I think you are confusing two topics in your question. When calculating dose, we essentially ignore any attenuation by the atmosphere. The attenuation of air is so low for MV photon beams, that it can be ignored.
We correct for temperature and pressure because of how we measure dose. When we measure dose with an ion chamber, we aren't directly measuring dose. We are getting a reading of charge on an electrometer that we can relate to a dose reading by applying several factors.
There are different ways to calibrate the treatment machine, and to relate the measured charge to dose. The most common way in the United States is using the AAPM TG-51 formalism. This document describes in great detail what the correction factors are that relate measured charge to dose.
One of these factors is Ptp (the T and P stand for Temperature and Pressure). As described in TG-51:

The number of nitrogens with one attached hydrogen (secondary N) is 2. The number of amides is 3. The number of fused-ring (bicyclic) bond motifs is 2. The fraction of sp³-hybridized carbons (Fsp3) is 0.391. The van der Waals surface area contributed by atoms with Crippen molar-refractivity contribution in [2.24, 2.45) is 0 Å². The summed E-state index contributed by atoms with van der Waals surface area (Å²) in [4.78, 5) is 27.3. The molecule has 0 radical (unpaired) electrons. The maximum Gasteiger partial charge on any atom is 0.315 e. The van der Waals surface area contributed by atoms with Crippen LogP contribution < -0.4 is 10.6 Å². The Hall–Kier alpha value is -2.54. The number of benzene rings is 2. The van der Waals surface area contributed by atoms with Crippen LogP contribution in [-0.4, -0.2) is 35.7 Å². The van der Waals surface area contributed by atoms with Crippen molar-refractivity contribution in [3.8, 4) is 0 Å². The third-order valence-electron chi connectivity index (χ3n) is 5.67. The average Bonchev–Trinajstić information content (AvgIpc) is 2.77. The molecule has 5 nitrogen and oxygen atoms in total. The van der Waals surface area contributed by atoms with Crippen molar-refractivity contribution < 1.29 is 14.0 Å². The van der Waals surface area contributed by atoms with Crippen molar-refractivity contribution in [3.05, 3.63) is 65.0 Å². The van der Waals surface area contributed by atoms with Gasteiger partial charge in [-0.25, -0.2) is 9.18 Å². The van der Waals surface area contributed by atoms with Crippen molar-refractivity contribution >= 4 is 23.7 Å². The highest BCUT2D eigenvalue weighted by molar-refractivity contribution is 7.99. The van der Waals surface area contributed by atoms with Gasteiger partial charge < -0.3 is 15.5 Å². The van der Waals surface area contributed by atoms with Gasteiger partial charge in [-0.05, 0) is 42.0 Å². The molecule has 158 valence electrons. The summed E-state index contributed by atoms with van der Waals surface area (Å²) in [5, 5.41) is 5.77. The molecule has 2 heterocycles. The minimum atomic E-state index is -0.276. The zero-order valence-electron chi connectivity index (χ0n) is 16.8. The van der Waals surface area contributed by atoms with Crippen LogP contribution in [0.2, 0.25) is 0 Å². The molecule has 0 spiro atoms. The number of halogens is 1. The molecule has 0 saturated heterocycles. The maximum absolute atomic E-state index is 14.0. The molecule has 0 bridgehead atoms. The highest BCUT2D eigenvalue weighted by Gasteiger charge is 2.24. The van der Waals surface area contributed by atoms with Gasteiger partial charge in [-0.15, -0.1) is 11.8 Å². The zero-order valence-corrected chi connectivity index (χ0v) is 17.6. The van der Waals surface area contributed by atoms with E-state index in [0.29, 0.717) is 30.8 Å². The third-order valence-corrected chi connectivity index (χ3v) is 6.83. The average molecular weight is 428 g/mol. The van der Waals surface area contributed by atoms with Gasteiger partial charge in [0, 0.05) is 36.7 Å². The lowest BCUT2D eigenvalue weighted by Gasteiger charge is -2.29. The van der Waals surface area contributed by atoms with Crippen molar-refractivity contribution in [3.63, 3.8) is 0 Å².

the temperature–pressure correction factor...
makes the charge or measured current correspond to the standard
environmental conditions for which the calibration factor
Or, in other words: How do we relate the measurement conditions to the calibration conditions of your measurement equipment? By applying Ptp (and the other factors)
So, in summary, the measurement of temperature and pressure doesn't have anything to do with attenuation of the beam by the air in the room, but does affect how your ion chamber reading relates to dose. Applying a correction factor, Ptp, allows you to correct for this.